A California federal court has granted in part and denied in part a motion for summary judgment in a lawsuit alleging that Mott’s violated the U.S. Food and Drug Administration’s (FDA’s) and California’s Sherman Law standards on the use of “no sugar added” on food packaging. Rahman v. Mott’s LLP, No. 13-3482 (U.S. Dist. Ct., N.D. Cal., order entered October 14, 2014). The plaintiff alleged that Mott’s 100% Apple Juice included a “no sugar added” label but failed to follow the additional FDA regulations requiring “a statement that the food is not ‘low calorie’ or ‘calorie reduced’ (unless the food meets the requirement for a ‘low’ or ‘reduced calorie’ food) and that directs consumers’ attention to the nutrition panel for further information on sugar and calorie content.”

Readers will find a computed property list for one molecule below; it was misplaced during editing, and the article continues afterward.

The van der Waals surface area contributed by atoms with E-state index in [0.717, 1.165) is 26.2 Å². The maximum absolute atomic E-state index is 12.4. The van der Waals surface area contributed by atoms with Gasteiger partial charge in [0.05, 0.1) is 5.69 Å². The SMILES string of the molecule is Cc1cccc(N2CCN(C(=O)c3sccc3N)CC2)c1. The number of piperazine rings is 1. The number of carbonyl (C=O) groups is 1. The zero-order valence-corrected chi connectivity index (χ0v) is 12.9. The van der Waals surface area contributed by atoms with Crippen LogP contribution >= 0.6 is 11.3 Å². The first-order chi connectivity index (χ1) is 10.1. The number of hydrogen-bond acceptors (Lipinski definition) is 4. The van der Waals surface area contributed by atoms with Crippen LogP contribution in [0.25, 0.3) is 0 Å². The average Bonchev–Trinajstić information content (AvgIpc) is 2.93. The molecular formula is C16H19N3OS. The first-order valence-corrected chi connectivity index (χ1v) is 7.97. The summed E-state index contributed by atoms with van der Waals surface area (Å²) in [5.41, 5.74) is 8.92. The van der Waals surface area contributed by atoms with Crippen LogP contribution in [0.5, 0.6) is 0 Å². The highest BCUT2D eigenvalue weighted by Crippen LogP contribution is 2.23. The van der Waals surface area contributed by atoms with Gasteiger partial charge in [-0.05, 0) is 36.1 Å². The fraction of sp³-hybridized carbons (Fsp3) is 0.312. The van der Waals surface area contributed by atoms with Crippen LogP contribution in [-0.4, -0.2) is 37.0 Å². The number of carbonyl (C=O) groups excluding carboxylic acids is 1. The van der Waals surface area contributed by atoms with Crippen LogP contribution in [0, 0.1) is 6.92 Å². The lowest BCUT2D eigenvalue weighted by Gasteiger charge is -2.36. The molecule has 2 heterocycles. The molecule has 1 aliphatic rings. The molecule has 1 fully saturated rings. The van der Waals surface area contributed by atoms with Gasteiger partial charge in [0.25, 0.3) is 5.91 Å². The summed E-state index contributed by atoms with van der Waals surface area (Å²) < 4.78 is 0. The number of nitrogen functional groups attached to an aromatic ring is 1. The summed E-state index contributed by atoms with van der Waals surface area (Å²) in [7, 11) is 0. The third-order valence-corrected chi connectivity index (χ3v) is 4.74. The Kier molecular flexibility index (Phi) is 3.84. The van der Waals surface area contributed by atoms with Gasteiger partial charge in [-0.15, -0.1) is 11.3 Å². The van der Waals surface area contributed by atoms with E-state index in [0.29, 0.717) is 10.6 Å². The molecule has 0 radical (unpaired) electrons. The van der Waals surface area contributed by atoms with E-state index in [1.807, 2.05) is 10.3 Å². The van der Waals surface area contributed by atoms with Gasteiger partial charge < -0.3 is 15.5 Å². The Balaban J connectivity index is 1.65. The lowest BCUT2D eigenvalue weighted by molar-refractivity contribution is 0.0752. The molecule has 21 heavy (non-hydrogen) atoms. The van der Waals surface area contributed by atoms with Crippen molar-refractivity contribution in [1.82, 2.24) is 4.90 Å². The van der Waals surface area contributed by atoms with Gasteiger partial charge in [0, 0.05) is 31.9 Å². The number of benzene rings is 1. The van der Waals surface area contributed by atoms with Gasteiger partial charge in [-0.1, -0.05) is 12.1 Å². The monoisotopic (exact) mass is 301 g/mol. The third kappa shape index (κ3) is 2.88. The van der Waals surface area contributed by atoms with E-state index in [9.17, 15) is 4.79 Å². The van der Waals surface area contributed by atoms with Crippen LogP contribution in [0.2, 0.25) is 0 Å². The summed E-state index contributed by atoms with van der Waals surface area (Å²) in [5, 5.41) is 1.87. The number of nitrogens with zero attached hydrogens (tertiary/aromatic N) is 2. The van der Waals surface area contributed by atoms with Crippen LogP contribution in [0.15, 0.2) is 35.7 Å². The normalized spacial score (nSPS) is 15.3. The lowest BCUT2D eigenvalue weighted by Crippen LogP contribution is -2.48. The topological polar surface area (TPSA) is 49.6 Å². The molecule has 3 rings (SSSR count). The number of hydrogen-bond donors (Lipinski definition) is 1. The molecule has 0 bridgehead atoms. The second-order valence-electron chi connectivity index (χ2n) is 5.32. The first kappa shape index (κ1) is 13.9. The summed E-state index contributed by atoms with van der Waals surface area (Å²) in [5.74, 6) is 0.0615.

Mott’s moved for summary judgment on four grounds: the plaintiff (i) did not suffer damages as a result of purchasing the apple juice, (ii) lacked standing to seek injunctive relief, (iii) did not rely on the “No Sugar Added” label when choosing to purchase the product, and (iv) failed to show that the “No Sugar Added” label is misleading to a reasonable consumer. The court dismissed damages and that the issue of whether he relied on the label is a factual issue that cannot be decided by summary judgment. The court agreed with Mott’s that the plaintiff did not have standing for injunctive relief because he “cannot plausibly prove that he will, in the future, rely on the ‘No Sugar Added’ statement to his detriment.” Assessing the “reasonable consumer” standard, the court was not convinced by the plaintiff’s expert witness, a professor who testified to how he could determine that consumers relied on the “No Sugar Added” label to make health-related and purchasing decisions but had not actually conducted such a study. It then dismissed the plaintiff’s claims brought under California’s False Advertising Law, Consumers Legal Remedies Act and the fraud and unfair prongs of the Unfair Competition Law (UCL) as well as the claim of negligent misrepresentation, but allowed the claims brought under the unlawful prong of the UCL and breach of quasi-contract to continue. the first and third arguments, finding that the plaintiff had shown sufficient